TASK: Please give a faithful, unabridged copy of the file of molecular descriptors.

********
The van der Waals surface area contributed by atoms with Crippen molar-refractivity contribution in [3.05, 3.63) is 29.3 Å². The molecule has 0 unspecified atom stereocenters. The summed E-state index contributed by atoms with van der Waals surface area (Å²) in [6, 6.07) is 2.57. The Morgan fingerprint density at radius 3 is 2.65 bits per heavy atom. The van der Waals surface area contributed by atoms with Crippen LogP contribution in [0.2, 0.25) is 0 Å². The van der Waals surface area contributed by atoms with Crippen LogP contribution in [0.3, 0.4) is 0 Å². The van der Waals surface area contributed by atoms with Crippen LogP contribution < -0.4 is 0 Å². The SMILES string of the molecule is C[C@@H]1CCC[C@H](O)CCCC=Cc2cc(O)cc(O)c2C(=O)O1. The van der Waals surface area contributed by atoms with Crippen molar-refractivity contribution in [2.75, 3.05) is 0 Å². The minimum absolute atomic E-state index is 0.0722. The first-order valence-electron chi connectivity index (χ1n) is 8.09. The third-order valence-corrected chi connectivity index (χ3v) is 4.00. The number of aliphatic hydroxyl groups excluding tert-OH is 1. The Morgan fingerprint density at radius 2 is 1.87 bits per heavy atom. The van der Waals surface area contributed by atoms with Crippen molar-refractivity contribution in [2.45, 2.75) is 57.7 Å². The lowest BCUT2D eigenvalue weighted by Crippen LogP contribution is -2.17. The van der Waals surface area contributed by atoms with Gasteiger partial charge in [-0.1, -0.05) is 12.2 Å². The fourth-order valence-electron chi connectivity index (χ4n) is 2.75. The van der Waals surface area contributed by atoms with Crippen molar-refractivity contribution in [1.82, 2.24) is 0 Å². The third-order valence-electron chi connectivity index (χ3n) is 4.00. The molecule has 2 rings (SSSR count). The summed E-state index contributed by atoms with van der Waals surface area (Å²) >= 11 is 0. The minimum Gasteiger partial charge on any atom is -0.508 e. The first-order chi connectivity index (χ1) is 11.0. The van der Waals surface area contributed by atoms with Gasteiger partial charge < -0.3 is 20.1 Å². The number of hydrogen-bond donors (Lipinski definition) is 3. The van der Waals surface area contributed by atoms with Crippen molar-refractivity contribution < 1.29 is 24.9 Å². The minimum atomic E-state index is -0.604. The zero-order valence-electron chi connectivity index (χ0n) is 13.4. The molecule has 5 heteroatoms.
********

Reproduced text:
The van der Waals surface area contributed by atoms with Crippen molar-refractivity contribution in [3.05, 3.63) is 29.3 Å². The molecule has 0 unspecified atom stereocenters. The summed E-state index contributed by atoms with van der Waals surface area (Å²) in [6, 6.07) is 2.57. The Morgan fingerprint density at radius 3 is 2.65 bits per heavy atom. The van der Waals surface area contributed by atoms with Crippen LogP contribution in [0.2, 0.25) is 0 Å². The van der Waals surface area contributed by atoms with Crippen LogP contribution in [0.3, 0.4) is 0 Å². The van der Waals surface area contributed by atoms with Crippen LogP contribution < -0.4 is 0 Å². The SMILES string of the molecule is C[C@@H]1CCC[C@H](O)CCCC=Cc2cc(O)cc(O)c2C(=O)O1. The van der Waals surface area contributed by atoms with Crippen molar-refractivity contribution in [2.75, 3.05) is 0 Å². The minimum absolute atomic E-state index is 0.0722. The first-order valence-electron chi connectivity index (χ1n) is 8.09. The third-order valence-corrected chi connectivity index (χ3v) is 4.00. The number of aliphatic hydroxyl groups excluding tert-OH is 1. The Morgan fingerprint density at radius 2 is 1.87 bits per heavy atom. The van der Waals surface area contributed by atoms with Crippen molar-refractivity contribution in [2.45, 2.75) is 57.7 Å². The lowest BCUT2D eigenvalue weighted by Crippen LogP contribution is -2.17. The van der Waals surface area contributed by atoms with Gasteiger partial charge in [-0.1, -0.05) is 12.2 Å². The fourth-order valence-electron chi connectivity index (χ4n) is 2.75. The van der Waals surface area contributed by atoms with Crippen molar-refractivity contribution in [1.82, 2.24) is 0 Å². The third-order valence-electron chi connectivity index (χ3n) is 4.00. The molecule has 2 rings (SSSR count). The summed E-state index contributed by atoms with van der Waals surface area (Å²) >= 11 is 0. The minimum Gasteiger partial charge on any atom is -0.508 e. The first-order chi connectivity index (χ1) is 11.0. The van der Waals surface area contributed by atoms with Gasteiger partial charge < -0.3 is 20.1 Å². The number of hydrogen-bond donors (Lipinski definition) is 3. The van der Waals surface area contributed by atoms with Crippen molar-refractivity contribution < 1.29 is 24.9 Å². The minimum atomic E-state index is -0.604. The zero-order valence-electron chi connectivity index (χ0n) is 13.4. The molecule has 5 heteroatoms.